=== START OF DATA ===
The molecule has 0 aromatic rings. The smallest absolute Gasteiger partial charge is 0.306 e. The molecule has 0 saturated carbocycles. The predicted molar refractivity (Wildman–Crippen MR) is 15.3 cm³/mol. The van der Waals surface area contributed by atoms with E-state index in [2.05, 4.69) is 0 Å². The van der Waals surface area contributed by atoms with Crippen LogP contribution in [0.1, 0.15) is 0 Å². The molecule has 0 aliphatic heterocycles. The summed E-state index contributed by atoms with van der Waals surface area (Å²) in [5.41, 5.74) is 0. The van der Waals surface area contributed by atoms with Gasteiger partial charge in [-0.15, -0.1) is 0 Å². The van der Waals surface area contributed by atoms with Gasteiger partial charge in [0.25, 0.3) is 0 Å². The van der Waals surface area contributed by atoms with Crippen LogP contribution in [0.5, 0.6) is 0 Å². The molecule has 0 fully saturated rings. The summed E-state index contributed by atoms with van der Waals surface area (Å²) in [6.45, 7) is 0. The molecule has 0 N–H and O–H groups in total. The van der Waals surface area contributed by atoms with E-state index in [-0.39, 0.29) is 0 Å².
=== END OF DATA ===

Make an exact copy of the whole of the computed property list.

The molecule has 0 aromatic rings. The smallest absolute Gasteiger partial charge is 0.306 e. The molecule has 0 saturated carbocycles. The predicted molar refractivity (Wildman–Crippen MR) is 15.3 cm³/mol. The van der Waals surface area contributed by atoms with E-state index in [2.05, 4.69) is 0 Å². The van der Waals surface area contributed by atoms with Crippen LogP contribution in [0.1, 0.15) is 0 Å². The molecule has 0 aliphatic heterocycles. The summed E-state index contributed by atoms with van der Waals surface area (Å²) in [5.41, 5.74) is 0. The van der Waals surface area contributed by atoms with Gasteiger partial charge in [-0.15, -0.1) is 0 Å². The van der Waals surface area contributed by atoms with Gasteiger partial charge in [0.25, 0.3) is 0 Å². The van der Waals surface area contributed by atoms with Crippen LogP contribution in [0.5, 0.6) is 0 Å². The molecule has 0 fully saturated rings. The summed E-state index contributed by atoms with van der Waals surface area (Å²) in [6.45, 7) is 0. The molecule has 0 N–H and O–H groups in total. The van der Waals surface area contributed by atoms with E-state index in [-0.39, 0.29) is 0 Å².